Recently, researchers have developed a novel non-negative decomposition of the information shared by many variables, which characterizes public information that is shared by all the variables and private information that is contained only in specific elements. The main contribution of our work in this field has been to distinguish between redundant and synergistic interdependencies: the former corresponds to variables that share the same information, while the latter refers to information sharing modes where the statistical dependency exists within the whole but not between the parts. An example of synergistic sharing is given by two independent fair coins feeding an Exclusive-Or (XoR) logic gate. In this case, the three variables (the two inputs and the output) are pairwise independent, while the group has a non-trivial global structure. It has been shown that the whole system contains two bits of information, which are shared synergistically across the three variables. The synergistic nature of XoR’s gates helps to explain their crucial role in Cryptography and Network Coding.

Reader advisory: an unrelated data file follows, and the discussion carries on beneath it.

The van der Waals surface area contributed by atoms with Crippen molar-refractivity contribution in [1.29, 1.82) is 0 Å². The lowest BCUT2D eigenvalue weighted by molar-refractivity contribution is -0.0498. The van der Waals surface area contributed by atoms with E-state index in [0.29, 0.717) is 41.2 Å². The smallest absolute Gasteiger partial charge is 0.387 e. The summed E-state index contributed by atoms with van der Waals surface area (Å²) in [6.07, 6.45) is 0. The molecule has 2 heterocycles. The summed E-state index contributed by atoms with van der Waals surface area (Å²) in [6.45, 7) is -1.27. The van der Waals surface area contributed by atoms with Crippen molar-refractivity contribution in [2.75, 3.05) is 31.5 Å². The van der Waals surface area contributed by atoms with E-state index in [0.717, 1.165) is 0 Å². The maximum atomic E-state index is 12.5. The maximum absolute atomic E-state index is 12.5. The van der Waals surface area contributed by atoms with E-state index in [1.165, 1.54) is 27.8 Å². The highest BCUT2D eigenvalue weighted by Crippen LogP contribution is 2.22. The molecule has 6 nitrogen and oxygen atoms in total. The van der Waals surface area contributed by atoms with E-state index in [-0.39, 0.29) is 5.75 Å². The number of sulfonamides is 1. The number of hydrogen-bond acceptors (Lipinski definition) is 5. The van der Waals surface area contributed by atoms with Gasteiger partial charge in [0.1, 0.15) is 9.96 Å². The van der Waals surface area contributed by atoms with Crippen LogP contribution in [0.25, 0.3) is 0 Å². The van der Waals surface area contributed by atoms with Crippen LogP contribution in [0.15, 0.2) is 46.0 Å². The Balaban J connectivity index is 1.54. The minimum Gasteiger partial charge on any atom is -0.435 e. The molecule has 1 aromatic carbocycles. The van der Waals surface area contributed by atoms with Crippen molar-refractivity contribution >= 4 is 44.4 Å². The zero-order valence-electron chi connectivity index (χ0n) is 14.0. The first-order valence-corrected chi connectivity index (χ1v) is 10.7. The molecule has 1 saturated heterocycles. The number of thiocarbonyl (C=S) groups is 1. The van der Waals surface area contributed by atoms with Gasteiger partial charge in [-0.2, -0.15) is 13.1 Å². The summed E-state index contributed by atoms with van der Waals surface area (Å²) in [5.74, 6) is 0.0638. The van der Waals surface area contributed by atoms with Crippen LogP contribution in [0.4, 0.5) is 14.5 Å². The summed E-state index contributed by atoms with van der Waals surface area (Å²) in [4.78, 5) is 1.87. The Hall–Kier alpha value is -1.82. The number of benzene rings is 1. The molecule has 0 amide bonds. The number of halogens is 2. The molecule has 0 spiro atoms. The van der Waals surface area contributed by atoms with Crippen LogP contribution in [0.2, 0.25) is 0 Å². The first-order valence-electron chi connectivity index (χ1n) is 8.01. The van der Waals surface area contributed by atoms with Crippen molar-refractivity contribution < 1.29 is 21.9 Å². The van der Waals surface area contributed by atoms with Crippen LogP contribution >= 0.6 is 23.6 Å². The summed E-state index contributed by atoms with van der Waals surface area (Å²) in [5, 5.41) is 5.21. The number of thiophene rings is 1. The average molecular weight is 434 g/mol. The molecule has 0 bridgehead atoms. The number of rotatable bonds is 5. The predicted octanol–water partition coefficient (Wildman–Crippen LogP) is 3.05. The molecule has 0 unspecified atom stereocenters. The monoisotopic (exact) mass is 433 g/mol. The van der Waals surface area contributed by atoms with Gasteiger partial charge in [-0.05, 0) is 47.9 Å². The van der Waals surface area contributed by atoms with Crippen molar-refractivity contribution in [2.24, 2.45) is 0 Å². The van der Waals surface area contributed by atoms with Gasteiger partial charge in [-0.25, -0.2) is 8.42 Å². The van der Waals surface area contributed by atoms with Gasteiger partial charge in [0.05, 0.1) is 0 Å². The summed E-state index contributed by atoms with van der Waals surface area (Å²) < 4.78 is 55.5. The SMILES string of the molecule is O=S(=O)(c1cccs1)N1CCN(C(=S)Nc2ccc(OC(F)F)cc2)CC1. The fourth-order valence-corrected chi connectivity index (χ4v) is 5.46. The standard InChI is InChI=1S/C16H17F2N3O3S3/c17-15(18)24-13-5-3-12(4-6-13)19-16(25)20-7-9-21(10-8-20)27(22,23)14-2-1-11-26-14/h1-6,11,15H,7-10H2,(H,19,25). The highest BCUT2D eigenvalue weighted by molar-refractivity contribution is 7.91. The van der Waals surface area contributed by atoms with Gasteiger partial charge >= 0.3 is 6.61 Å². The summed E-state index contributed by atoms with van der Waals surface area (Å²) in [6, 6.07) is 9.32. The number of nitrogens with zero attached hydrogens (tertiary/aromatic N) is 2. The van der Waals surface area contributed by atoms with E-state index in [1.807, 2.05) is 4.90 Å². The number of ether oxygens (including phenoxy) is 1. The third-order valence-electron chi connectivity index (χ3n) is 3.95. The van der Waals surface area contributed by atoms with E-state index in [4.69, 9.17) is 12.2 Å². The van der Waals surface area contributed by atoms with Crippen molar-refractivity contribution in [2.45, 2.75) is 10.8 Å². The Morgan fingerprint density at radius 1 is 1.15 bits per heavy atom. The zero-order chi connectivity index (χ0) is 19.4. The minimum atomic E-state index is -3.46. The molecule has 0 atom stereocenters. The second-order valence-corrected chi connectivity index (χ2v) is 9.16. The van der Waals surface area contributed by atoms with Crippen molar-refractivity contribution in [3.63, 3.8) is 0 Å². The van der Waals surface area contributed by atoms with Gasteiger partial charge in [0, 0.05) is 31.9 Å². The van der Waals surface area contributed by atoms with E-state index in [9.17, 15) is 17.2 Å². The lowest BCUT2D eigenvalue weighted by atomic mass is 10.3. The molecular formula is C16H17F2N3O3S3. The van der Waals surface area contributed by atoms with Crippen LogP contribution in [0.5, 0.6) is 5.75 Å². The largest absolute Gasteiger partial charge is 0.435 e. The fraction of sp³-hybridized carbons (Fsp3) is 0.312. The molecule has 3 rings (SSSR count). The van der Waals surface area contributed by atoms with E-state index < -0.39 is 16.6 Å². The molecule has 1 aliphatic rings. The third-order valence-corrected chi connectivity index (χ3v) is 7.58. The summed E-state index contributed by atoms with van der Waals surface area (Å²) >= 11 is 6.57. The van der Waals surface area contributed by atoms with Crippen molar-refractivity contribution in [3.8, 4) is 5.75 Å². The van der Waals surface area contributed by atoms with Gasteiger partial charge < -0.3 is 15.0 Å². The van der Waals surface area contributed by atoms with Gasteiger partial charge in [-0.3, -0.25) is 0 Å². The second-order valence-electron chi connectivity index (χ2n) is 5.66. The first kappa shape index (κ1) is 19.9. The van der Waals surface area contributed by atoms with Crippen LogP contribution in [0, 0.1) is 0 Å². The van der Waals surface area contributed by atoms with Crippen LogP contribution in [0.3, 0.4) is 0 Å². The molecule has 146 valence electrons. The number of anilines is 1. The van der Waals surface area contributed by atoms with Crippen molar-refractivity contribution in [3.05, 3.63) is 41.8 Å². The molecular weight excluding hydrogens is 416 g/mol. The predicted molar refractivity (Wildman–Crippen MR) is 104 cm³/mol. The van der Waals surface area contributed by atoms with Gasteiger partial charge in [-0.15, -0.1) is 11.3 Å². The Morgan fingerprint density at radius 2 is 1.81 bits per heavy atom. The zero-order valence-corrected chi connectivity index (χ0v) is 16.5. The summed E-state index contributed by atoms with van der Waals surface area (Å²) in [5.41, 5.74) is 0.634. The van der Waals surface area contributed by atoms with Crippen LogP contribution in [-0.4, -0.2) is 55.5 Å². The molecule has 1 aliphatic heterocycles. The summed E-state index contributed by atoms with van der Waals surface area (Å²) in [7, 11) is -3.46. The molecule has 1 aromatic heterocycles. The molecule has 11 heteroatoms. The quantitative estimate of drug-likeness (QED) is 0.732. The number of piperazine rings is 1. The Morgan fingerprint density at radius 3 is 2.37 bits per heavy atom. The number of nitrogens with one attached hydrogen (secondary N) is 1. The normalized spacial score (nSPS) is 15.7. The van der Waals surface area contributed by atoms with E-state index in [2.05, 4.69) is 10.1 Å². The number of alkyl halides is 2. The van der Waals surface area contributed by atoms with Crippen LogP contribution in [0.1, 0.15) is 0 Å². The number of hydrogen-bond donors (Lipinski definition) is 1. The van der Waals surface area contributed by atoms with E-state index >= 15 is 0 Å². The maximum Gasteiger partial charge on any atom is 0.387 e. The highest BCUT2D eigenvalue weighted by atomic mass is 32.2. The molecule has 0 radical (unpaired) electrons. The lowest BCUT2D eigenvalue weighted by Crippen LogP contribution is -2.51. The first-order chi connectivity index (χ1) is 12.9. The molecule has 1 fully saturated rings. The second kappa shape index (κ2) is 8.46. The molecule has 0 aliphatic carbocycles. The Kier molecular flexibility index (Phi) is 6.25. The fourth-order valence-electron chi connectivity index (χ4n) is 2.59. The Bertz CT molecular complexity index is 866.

Synergistic dependencies play a crucial role in various contexts. For example, symmetric key cryptography work based on synergetic dependencies that can be created between the secret key, public signal and private message, which are not seen when the key is not available. Also, the performance gains that are achievable by coordinated transmissions in the Multiple Access Channel –a popular model in Network Information Theory– are generated by synergistic dependencies between the transmitters and the receiver. Besides its relevance in information technologies, we believe that synergistic interdependencies might play an important role in biology and neuroscience, where systems are characterized by non-trivial collective behaviour.